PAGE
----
What is the Canadian healthcare system like for NMOSD patients?
While we have more options than in the US, for instance, there are limitations
“It’s like heaven and hell at the same time.” That’s my response whenever I meet another neuromyelitis optica spectrum disorder (NMOSD) patient who asks me about our Canadian healthcare system.
Don’t get me wrong: I’m an incredibly proud Canadian. There are wonderful aspects to our “Great North,” including our poutine, accents, ability to stay a (mostly) unified country and do the right thing, and even our socialist healthcare system. I know I’ll never have to decide between treating a major NMOSD attack or losing my home. I don’t deal with the threat of having a huge hospital bill suddenly slapped across my face at my most vulnerable moment.
But in our plans, medical need can become subjective — and there’s nothing fair about that.
Supply and demand
In Canada, the federal government has decided what basic healthcare needs will be covered. In an emergency, for instance, your life will be saved, even if you’re a visitor. If you Americans are ever bleeding out and can cross the border quickly, you’ll save hundreds of thousands of dollars.
Yet each province then decides what they’ll contribute toward our healthcare. Each province decides what prescription medication they’ll cover and which ones they won’t. When a drug can be applied to various ailments, each province applies restrictions on it; even if the medication is covered, it might not be for your condition.
If you’re fortunate enough, like me, you supplement what our government covers with private insurance, which companies usually make available if you’re a full-time employee. My husband has a decent family benefits plan he pays into through a deduction from every paycheck. Companies can decide if the organization will fully cover their employee plan or if workers must pay a deductible for every service.
My biggest gripe against every benefits plan I’ve ever seen is that their coverage for mental health support is topped off by a maximum allowed cost; most plans cap psychology at $500/year, which usually covers about one and a half visits. That’s not enough time to deal with any underlying challenge.
These supplemental benefits plans also have a say in treatment. They’ll always insist on the generic brand of medication unless your doctor specifies that you need the name brand. While the composition of generics is close to that of brand names, they aren’t always exact. I’m one of those patients who is sensitive to medication, so the slight difference in drug composition can be enough to cause havoc with my system.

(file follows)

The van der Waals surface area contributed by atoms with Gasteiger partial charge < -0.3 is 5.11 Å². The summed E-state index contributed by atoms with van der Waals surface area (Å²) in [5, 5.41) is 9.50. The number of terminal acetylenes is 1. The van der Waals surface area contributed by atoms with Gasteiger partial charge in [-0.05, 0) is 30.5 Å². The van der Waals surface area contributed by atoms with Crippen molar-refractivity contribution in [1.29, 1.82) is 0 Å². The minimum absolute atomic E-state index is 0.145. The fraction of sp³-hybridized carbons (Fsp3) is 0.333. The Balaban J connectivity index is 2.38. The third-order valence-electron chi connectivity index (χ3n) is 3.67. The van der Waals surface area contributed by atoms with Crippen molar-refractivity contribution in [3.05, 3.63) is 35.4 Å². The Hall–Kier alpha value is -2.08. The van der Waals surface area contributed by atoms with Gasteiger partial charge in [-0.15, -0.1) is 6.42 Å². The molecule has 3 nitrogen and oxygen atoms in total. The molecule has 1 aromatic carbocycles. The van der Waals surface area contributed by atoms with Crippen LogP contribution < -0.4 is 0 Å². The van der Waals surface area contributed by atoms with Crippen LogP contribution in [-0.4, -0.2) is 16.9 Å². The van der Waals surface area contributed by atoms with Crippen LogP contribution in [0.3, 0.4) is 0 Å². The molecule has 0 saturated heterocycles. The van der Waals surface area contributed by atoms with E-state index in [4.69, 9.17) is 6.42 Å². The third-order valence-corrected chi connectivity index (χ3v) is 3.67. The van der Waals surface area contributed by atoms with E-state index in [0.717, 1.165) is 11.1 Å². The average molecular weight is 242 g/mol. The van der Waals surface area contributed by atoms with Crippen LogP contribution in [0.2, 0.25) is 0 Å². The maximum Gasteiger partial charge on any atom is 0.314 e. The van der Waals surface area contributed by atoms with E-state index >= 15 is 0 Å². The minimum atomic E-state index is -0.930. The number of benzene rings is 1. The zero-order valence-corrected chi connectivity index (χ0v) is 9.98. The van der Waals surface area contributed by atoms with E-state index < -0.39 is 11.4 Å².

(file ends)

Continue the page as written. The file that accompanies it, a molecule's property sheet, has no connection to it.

The reality of the Canadian healthcare system is this: Lawmakers, insurance companies, and company CEOs are not physicians. Instead of listening to the recommendations of clinicians, our healthcare system tends to focus on costs purely driven by supply and demand.
For NMOSD patients like me, that means that I might not have access to life-saving medication. If it weren’t for Roche’s patient program COMPASS, which sponsors my coverage, I wouldn’t be on Enspryng (satralizumab-mwge).
In sum, what’s happened in Canada is a tiered healthcare system, with some patients having work-sponsored private insurance coverage and others relying purely on our shared healthcare system. Not all patients are able to work or have a spouse who’s put them on their private benefits plan.
The Canadian healthcare system is a nice idea until you’re diagnosed with a rare autoimmune disease like mine, which has special requirements. That’s why we need advocates to speak up for patients already managing too much with their condition.
In Canada, we aren’t perfect, but as a proud Canadian and a patient advocate, I’m still hoping (and asking) for change. And because other Canadians continue to listen, I have hope that change is possible.
Note: Neuromyelitis News is strictly a news and information website about the disease. It does not provide medical advice, diagnosis, or treatment. This content is not intended to be a substitute for professional medical advice, diagnosis, or treatment. Always seek the advice of your physician or other qualified health providers with any questions you may have regarding a medical condition. Never disregard professional medical advice or delay in seeking it because of something you have read on this website. The opinions expressed in this column are not those of Neuromyelitis News or its parent company, BioNews, and are intended to spark discussion about issues pertaining to neuromyelitis optica spectrum disorder (NMOSD).